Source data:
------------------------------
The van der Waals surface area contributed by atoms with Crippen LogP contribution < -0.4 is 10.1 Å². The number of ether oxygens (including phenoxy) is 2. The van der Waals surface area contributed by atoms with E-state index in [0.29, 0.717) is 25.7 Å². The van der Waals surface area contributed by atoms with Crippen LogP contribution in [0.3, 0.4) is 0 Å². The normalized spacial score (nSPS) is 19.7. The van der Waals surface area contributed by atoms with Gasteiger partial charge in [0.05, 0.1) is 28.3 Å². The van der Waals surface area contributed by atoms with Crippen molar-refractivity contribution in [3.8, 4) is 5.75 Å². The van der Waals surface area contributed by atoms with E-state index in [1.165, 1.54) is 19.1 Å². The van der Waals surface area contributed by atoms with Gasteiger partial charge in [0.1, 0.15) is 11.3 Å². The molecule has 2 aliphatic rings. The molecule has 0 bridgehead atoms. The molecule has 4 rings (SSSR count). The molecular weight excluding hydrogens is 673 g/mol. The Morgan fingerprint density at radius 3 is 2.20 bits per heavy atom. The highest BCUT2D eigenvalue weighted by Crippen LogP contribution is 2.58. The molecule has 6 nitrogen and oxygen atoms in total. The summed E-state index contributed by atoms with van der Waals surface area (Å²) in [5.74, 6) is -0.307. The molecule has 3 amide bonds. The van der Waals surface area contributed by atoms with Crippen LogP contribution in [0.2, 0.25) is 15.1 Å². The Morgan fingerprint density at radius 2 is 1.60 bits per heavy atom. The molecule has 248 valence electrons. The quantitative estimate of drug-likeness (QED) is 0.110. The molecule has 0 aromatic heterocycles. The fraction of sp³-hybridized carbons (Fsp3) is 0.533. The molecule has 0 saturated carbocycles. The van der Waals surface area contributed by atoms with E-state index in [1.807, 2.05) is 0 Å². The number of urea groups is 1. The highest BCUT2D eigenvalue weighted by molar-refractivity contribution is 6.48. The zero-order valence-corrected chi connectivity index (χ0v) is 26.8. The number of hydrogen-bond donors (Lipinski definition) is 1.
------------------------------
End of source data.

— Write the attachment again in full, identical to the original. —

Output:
The van der Waals surface area contributed by atoms with Crippen LogP contribution < -0.4 is 10.1 Å². The number of ether oxygens (including phenoxy) is 2. The van der Waals surface area contributed by atoms with E-state index in [0.29, 0.717) is 25.7 Å². The van der Waals surface area contributed by atoms with Crippen LogP contribution in [0.3, 0.4) is 0 Å². The normalized spacial score (nSPS) is 19.7. The van der Waals surface area contributed by atoms with Gasteiger partial charge in [0.05, 0.1) is 28.3 Å². The van der Waals surface area contributed by atoms with Crippen molar-refractivity contribution in [3.8, 4) is 5.75 Å². The van der Waals surface area contributed by atoms with E-state index in [1.165, 1.54) is 19.1 Å². The van der Waals surface area contributed by atoms with Gasteiger partial charge in [0.1, 0.15) is 11.3 Å². The molecule has 2 aliphatic rings. The molecule has 0 bridgehead atoms. The molecule has 4 rings (SSSR count). The molecular weight excluding hydrogens is 673 g/mol. The Morgan fingerprint density at radius 3 is 2.20 bits per heavy atom. The highest BCUT2D eigenvalue weighted by Crippen LogP contribution is 2.58. The molecule has 6 nitrogen and oxygen atoms in total. The summed E-state index contributed by atoms with van der Waals surface area (Å²) in [5.74, 6) is -0.307. The molecule has 3 amide bonds. The van der Waals surface area contributed by atoms with Crippen LogP contribution in [0.2, 0.25) is 15.1 Å². The Morgan fingerprint density at radius 2 is 1.60 bits per heavy atom. The molecule has 248 valence electrons. The quantitative estimate of drug-likeness (QED) is 0.110. The molecule has 0 aromatic heterocycles. The fraction of sp³-hybridized carbons (Fsp3) is 0.533. The molecule has 0 saturated carbocycles. The van der Waals surface area contributed by atoms with E-state index in [1.807, 2.05) is 0 Å². The number of urea groups is 1. The highest BCUT2D eigenvalue weighted by molar-refractivity contribution is 6.48. The zero-order valence-corrected chi connectivity index (χ0v) is 26.8. The number of hydrogen-bond donors (Lipinski definition) is 1.